Willis also contends that the court erred in granting summary judgment and argues that issues remained extant with regard to proximate cause, contributory negligence and the reasonableness of the claimed medical bills. While we note that the first two points have little application here since the instant cause of action is based on the common law intentional torts of assault and battery, we find, in any event, no merit to the contention.
4, 5 Section 57 of the Civil Practice Act (Ill. Rev. Stat. 1975, ch. 110, par. 57) permits a party to move for a summary judgment with or without affidavits and provides that such a motion shall be granted if the pleadings and affidavits together show that there is no genuine issue as to any material fact and that the moving party is entitled to a judgment as a matter of law. The Department herein submitted affidavits together with all papers upon which the affiants relied. Willis submitted no counteraffidavit except that of his defense counsel, which with regard to the pleadings was not based on the personal knowledge of the attorney and therefore was insufficient to raise a genuine issue of material fact. (Wicks v. Bank of Belleville, 56 Ill. App.3d 222, 371 N.E.2d 1007.) Where, as here, well-pleaded facts set forth in affidavits in support of a motion for summary judgment are not contradicted by counteraffidavit, the facts so averred must be taken as true, notwithstanding the existence of contrary averments in the adverse party's pleadings, which purport to establish a valid defense and raise bona fide issues of fact. (LaMonte v. City of Belleville, 41 Ill. App.3d 697, 355 N.E.2d 70; Renieris v. Village of Skokie, 85 Ill. App.2d 418, 229 N.E.2d 345.) Upon a review of the record we find no error in the granting of the motion for summary judgment.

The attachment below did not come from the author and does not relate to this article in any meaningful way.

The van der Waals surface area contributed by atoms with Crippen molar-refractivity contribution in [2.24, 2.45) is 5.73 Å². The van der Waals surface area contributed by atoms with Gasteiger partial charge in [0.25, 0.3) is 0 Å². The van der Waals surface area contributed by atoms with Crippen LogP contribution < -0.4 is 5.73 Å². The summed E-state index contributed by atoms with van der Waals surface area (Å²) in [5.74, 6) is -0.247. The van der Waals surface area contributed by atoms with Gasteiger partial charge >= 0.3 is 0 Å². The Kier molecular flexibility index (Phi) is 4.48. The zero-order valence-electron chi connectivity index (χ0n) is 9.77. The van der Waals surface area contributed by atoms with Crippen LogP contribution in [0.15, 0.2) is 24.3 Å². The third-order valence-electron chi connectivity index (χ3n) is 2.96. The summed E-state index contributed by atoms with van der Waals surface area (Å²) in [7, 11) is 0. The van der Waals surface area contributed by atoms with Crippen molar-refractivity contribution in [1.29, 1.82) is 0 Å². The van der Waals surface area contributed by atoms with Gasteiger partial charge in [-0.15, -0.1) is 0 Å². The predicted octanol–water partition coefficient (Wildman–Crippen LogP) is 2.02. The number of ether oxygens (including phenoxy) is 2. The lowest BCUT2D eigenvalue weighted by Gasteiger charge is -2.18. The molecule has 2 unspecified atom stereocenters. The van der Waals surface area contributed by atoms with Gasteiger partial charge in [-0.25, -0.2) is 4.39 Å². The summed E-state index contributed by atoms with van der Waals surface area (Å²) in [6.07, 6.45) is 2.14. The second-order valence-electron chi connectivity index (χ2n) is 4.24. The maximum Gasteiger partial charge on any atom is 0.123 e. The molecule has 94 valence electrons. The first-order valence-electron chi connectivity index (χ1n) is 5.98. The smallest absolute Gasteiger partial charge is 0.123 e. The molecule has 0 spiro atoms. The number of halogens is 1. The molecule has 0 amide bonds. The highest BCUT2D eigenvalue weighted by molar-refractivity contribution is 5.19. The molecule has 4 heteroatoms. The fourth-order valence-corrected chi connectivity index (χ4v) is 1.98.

6 Further Willis contends that the court abused its discretion in denying his motion for a continuance. The Department's motion for summary judgment was filed nearly four months after the complaint. Further the hearing thereon was not held until more than seven weeks after the motion was filed. On the day of the hearing Willis moved to continue the matter for the purpose of filing a counteraffidavit; however, we find that he failed to demonstrate that his counteraffidavit would have been material and that he had exercised due diligence in attempting to obtain his own affidavit. (See Vollentine v. Christoff, 24 Ill. App.3d 92, 321 N.E.2d 49.) On this basis, we find no abuse of discretion.
For the foregoing reasons, the judgment entered by the circuit court of Montgomery County is affirmed.
JONES and KARNS, JJ., concur.